Palomar PE-600-PL Amplifier Tests
The Palomar PE-600-PL RF power amplifier is a high power wide band amplifier, operating from a 12 volt DC power source, which is capable of generating up to 400 watts RF output when driven with less than a watt of RF drive. This makes the PE-600-PL a useful laboratory device, which is capable of being driven directly by a signal generator at some frequencies. In Rife/ Bare service, an unmodified CB radio is capable of generating several hundred watts of peak RF power, thereby making it easy for a researcher to rapidly assemble a working system.
It should be noted that this amplifier is requires a lot of DC current from the power supply, and requires either a power supply capable of 50 amperes, or a good 12 volt storage battery for the power supply in order to obtain the best results from the amplifier. The DC power leads supplied with the amplifier are not adequate for sustained high power operation, and must be replaced in order to work properly.
A final note of warning: DO NOT CONNECT THIS AMPLIFIER TO AN ANTENNA!!!
As supplied, this amplifier has NO RF filtering in either the input or the output circuits. This means that although the amplifier is capable of operating over a wide frequency range without any tuning whatsoever, it also means that the amplifier is capable of generating tremendous interference should it be connected to an antenna. Although it is legal for this amplifier to be used on the air by a licensed Amateur Radio Operator, he or she must not do so without first installing the proper RF bandpass filtering to the input and output connections of the amplifier. operation without these filters in place will place the operator in violation of the Federal Communications Commission regulations.
If you need a schematic diagram of this amplifier, click HERE to view the diagram or download the file in Adobe PDF format. (118 kb)
The table shown below presents the results of my tests. Following this table, is the same data presented in graphical form. To view the graph properly, you really need to have your monitor set for a minimum of 1024 x 764 resolution
|mHz||DC Amps @ 13 V||DC Watts Input||RF Watts Drive||RF Watts Output||Input VSWR||Eff. %||NOTES|
|21||50||650||4.0||300||2.50:1||46||DC Current Drifts Up|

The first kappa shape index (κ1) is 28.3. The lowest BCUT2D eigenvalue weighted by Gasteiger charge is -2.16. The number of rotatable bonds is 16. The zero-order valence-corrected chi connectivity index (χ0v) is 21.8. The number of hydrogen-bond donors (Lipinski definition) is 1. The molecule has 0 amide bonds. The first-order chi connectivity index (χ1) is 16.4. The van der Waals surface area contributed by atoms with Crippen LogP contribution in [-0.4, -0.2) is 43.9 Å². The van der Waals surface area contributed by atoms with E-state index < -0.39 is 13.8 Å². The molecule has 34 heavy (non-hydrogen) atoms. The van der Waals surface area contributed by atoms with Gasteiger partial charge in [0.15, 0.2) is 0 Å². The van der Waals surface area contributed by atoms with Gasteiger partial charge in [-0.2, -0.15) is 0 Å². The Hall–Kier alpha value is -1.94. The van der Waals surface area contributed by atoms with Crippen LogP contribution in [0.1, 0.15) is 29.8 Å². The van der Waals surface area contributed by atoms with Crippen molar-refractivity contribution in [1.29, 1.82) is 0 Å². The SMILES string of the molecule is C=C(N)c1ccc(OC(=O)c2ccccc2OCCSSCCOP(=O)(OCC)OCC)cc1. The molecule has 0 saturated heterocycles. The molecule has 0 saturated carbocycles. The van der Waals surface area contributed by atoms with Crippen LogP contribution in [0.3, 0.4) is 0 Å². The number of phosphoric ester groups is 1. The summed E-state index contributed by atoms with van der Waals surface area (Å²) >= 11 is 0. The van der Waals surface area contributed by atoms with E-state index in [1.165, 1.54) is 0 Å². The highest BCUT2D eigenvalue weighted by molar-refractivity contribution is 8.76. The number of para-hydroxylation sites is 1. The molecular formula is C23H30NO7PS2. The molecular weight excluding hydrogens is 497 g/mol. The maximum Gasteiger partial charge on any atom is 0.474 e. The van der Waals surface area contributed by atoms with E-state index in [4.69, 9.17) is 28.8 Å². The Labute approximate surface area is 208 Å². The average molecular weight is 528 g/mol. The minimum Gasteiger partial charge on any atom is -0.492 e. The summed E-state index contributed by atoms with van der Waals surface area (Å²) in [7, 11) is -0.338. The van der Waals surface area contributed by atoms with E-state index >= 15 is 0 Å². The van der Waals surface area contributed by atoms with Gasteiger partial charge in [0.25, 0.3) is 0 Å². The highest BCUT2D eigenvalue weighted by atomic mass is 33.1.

|28||50||650||10.0||300||1.80:1||46||DC Current Drifts Up|
(0) Drive level below accurate measurement range; no readings taken.
(1) Driver Stage VSWR abruptly increases with RF drive levels above 2.5 watts.
(2) RF Output power drops when RF drive increases above 0.50 watts.
(3) Driver Stage VSWR abruptly increases with RF drive levels above 3.0 watts.
(4) RF Output power drops when RF drive increases above 0.75 watts. Driver Stage VSWR abruptly increases with RF drive above 3.0 watts.
(5) Amplifier DC current is stable with sufficient heat sink and component cooling.
(6) RF Power output drops to 250 watts with 8 watts RF Input Drive in when the amplifier gets hot. The Amplifier DC Current increases as the amplifier warms up. RF Drive was reduced to maintain 50 amperes DC Current.
Tests run 3-16/18-2000
RF Power measured using Bird 43 RF Wattmeter using 500H slug
Input VSWR measured with Micronta VSWR meter model 21-522
Power supply - MFJ-4245MV (13.8 VDC @ 50 Amperes)
RF Dummy load - MFJ-264 (Load VSWR <1.15:1)
RF Driver - Kenwood TS-530S in Tune mode
Tests run in CW Mode (Dead Key Operation)
Sufficient forced air-cooling supplied to maintain amplifier heat sink temperature below 75 C.
The following graph shows the relationship between the various data tabulated above. The results are smoothed, but are reasonably accurate between the measurement intervals. If you wish to print this chart, I suggest saving the image by simply clicking HERE (22 kb) and saving to disk. You may then open the file in a picture editor and print it out on a letter size sheet of paper.
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